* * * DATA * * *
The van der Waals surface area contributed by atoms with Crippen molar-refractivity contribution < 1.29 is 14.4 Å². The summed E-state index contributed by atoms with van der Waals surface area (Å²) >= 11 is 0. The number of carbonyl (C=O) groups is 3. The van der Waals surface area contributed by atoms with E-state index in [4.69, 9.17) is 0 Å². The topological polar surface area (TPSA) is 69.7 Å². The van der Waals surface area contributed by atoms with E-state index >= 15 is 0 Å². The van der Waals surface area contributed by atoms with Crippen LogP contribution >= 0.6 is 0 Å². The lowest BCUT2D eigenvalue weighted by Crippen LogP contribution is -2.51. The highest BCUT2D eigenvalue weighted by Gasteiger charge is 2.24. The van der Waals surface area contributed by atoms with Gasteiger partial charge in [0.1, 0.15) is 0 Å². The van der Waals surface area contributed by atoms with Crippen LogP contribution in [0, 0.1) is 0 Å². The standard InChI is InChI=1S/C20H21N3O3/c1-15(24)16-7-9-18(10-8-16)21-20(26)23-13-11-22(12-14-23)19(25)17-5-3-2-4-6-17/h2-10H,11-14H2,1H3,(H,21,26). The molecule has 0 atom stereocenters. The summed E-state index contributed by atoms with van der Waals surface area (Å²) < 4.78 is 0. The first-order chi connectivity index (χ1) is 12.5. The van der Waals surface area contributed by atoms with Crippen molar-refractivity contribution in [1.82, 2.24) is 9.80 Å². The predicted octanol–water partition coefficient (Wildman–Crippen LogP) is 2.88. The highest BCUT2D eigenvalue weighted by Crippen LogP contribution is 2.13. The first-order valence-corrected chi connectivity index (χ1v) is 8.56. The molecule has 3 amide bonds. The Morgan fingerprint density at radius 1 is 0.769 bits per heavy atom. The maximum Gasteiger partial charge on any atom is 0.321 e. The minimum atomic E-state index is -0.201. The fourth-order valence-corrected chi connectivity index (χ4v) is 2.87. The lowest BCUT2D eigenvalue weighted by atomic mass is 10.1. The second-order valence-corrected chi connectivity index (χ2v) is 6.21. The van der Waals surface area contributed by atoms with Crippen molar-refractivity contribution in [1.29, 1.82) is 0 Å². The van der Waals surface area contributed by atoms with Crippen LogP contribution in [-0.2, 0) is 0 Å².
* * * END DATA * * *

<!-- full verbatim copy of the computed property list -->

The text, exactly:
The van der Waals surface area contributed by atoms with Crippen molar-refractivity contribution < 1.29 is 14.4 Å². The summed E-state index contributed by atoms with van der Waals surface area (Å²) >= 11 is 0. The number of carbonyl (C=O) groups is 3. The van der Waals surface area contributed by atoms with E-state index in [4.69, 9.17) is 0 Å². The topological polar surface area (TPSA) is 69.7 Å². The van der Waals surface area contributed by atoms with E-state index >= 15 is 0 Å². The van der Waals surface area contributed by atoms with Crippen LogP contribution >= 0.6 is 0 Å². The lowest BCUT2D eigenvalue weighted by Crippen LogP contribution is -2.51. The highest BCUT2D eigenvalue weighted by Gasteiger charge is 2.24. The van der Waals surface area contributed by atoms with Gasteiger partial charge in [0.1, 0.15) is 0 Å². The van der Waals surface area contributed by atoms with Crippen LogP contribution in [0, 0.1) is 0 Å². The standard InChI is InChI=1S/C20H21N3O3/c1-15(24)16-7-9-18(10-8-16)21-20(26)23-13-11-22(12-14-23)19(25)17-5-3-2-4-6-17/h2-10H,11-14H2,1H3,(H,21,26). The molecule has 0 atom stereocenters. The summed E-state index contributed by atoms with van der Waals surface area (Å²) < 4.78 is 0. The first-order chi connectivity index (χ1) is 12.5. The van der Waals surface area contributed by atoms with Crippen molar-refractivity contribution in [1.82, 2.24) is 9.80 Å². The predicted octanol–water partition coefficient (Wildman–Crippen LogP) is 2.88. The highest BCUT2D eigenvalue weighted by Crippen LogP contribution is 2.13. The first-order valence-corrected chi connectivity index (χ1v) is 8.56. The molecule has 3 amide bonds. The Morgan fingerprint density at radius 1 is 0.769 bits per heavy atom. The maximum Gasteiger partial charge on any atom is 0.321 e. The minimum atomic E-state index is -0.201. The fourth-order valence-corrected chi connectivity index (χ4v) is 2.87. The lowest BCUT2D eigenvalue weighted by atomic mass is 10.1. The second-order valence-corrected chi connectivity index (χ2v) is 6.21. The van der Waals surface area contributed by atoms with Crippen molar-refractivity contribution in [1.29, 1.82) is 0 Å². The van der Waals surface area contributed by atoms with Crippen LogP contribution in [-0.2, 0) is 0 Å².